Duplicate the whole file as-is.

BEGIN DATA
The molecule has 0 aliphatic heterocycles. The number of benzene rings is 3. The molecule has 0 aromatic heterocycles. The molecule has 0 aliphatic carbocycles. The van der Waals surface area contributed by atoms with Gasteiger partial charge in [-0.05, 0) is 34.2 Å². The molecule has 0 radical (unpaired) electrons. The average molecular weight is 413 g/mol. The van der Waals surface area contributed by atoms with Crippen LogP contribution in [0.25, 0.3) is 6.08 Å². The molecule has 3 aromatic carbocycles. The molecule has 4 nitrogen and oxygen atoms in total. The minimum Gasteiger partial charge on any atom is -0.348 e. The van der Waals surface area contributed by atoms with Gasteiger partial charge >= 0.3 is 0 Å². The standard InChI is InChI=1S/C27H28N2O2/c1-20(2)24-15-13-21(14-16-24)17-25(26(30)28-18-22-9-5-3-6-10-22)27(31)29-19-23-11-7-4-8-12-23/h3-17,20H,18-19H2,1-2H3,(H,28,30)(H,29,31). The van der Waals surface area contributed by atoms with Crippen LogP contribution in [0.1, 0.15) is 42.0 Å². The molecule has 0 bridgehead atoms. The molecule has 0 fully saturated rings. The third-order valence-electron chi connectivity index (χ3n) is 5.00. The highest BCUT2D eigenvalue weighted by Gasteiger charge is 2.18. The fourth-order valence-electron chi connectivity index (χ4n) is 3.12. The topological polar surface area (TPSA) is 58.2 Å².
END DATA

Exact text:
The molecule has 0 aliphatic heterocycles. The number of benzene rings is 3. The molecule has 0 aromatic heterocycles. The molecule has 0 aliphatic carbocycles. The van der Waals surface area contributed by atoms with Gasteiger partial charge in [-0.05, 0) is 34.2 Å². The molecule has 0 radical (unpaired) electrons. The average molecular weight is 413 g/mol. The van der Waals surface area contributed by atoms with Crippen LogP contribution in [0.25, 0.3) is 6.08 Å². The molecule has 3 aromatic carbocycles. The molecule has 4 nitrogen and oxygen atoms in total. The minimum Gasteiger partial charge on any atom is -0.348 e. The van der Waals surface area contributed by atoms with Gasteiger partial charge >= 0.3 is 0 Å². The standard InChI is InChI=1S/C27H28N2O2/c1-20(2)24-15-13-21(14-16-24)17-25(26(30)28-18-22-9-5-3-6-10-22)27(31)29-19-23-11-7-4-8-12-23/h3-17,20H,18-19H2,1-2H3,(H,28,30)(H,29,31). The van der Waals surface area contributed by atoms with Crippen LogP contribution in [0.1, 0.15) is 42.0 Å². The molecule has 0 bridgehead atoms. The molecule has 0 fully saturated rings. The third-order valence-electron chi connectivity index (χ3n) is 5.00. The highest BCUT2D eigenvalue weighted by Gasteiger charge is 2.18. The fourth-order valence-electron chi connectivity index (χ4n) is 3.12. The topological polar surface area (TPSA) is 58.2 Å².